What if we didn’t allow AI to become more willful and develop some sense of self. Might that not be safer?

There are very strong drivers for advancing AI at this point. The economic benefits are massive and will become increasingly evident. Then obviously there are scientific advances, new drugs, clean energy sources, et cetera. And on top of that, I think it will become an increasingly important factor in national security, where there will be military incentives to drive this technology forward.

I think it would be desirable that whoever is at the forefront of developing the next generation AI systems, particularly the truly transformative superintelligent systems, would have the ability to pause during key stages. That would be useful for safety.

I would be much more skeptical of proposals that seemed to create a risk of this turning into AI being permanently banned. It seems much less probable than the alternative, but more probable than it would have seemed two years ago. Ultimately it wouldn’t be an immense tragedy if this was never developed, that we were just kind of confined to being apes in need and poverty and disease. Like, are we going to do this for a million years?

Turning back to existential AI risk for a moment, are you generally happy with efforts to deal with that?

Well, the conversation is kind of all over the place. There are also a bunch of more immediate issues that deserve attention—discrimination and privacy and intellectual property et cetera.

Companies interested in the longer term consequences of what they’re doing have been investing in AI safety and in trying to engage policymakers. I think that the bar will need to sort of be raised incrementally as we move forward.

In contrast to so-called AI doomers there are some who advocate worrying less and accelerating more. What do you make of that movement?

People sort of divide themselves up into different tribes that can then fight pitched battles. To me it seems clear that it’s just very complex and hard to figure out what actually makes things better or worse in particular dimensions.

I’ve spent three decades thinking quite hard about these things and I have a few views about specific things but the overall message is that I still feel very in the dark. Maybe these other people have found some shortcuts to bright insights.

Perhaps they’re also reacting to what they see as knee-jerk negativity about technology?

That’s also true. If something goes too far in another direction it naturally creates this. My hope is that although there are a lot of maybe individually irrational people taking strong and confident stances in opposite directions, somehow it balances out into some global sanity.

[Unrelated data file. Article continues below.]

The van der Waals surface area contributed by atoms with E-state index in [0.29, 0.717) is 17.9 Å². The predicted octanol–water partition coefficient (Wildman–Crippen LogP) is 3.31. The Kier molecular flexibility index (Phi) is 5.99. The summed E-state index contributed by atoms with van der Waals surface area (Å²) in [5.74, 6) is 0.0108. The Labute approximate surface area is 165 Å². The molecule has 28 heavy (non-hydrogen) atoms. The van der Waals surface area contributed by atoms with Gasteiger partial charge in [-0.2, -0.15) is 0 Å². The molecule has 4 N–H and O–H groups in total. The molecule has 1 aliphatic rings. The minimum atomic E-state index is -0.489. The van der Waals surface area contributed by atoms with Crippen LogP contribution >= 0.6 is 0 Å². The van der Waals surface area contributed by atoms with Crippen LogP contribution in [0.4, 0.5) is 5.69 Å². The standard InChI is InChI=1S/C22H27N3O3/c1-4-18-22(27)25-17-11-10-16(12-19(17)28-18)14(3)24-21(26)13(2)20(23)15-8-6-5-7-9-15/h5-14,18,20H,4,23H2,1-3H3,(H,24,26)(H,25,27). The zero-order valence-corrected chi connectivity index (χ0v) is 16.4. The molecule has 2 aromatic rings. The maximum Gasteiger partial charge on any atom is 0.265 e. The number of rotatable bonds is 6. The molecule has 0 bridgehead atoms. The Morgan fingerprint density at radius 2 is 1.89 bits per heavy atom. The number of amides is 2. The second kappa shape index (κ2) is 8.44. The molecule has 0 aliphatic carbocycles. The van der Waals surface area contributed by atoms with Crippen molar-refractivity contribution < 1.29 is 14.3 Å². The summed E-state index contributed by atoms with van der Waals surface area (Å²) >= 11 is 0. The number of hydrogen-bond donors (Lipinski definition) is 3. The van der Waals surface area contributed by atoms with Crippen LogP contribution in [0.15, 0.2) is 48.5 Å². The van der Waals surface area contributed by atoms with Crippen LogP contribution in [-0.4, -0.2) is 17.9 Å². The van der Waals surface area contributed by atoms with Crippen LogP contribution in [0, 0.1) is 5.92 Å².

I think there’s like a big frustration building up. Maybe as a corrective they have a point, but I think ultimately there needs to be a kind of synthesis.

Since 2005 you have worked at Oxford University’s Future of Humanity Institute, which you founded. Last month it announced it was closing down after friction with the university’s bureaucracy. What happened?

It’s been several years in the making, a kind of struggle with the local bureaucracy. A hiring freeze, a fundraising freeze, just a bunch of impositions, and it became impossible to operate the institute as a dynamic, interdisciplinary research institute. We were always a little bit of a misfit in the philosophy faculty, to be honest.

What’s next for you?

I feel an immense sense of emancipation, having had my fill for a period of time perhaps of dealing with faculties. I want to spend some time I think just kind of looking around and thinking about things without a very well-defined agenda. The idea of being a free man seems quite appealing.

Deep Utopia: Life and Meaning in a Solved World Hardcover – March 27, 2024 – Amazon Books

A greyhound catching the mechanical lure—what would he actually do with it?  Has he given this any thought?

Bostrom’s previous book, Superintelligence: Paths, Dangers, Strategies changed the global conversation on AI and became a New York Times bestseller.  It focused on what might happen if AI development goes wrong.  But what if things go right?

Suppose that we develop superintelligence safely, govern it well, and make good use of the cornucopian wealth and near magical technological powers that this technology can unlock.  If this transition to the machine intelligence era goes well, human labor becomes obsolete.  We would thus enter a condition of “post-instrumentality”, in which our efforts are not needed for any practical purpose.  Furthermore, at technological maturity, human nature becomes entirely malleable.

Here we confront a challenge that is not technological but philosophical and spiritual.  In such a solved world, what is the point of human existence?  What gives meaning to life?  What do we do all day?

Deep Utopia shines new light on these old questions, and gives us glimpses of a different kind of existence, which might be ours in the future.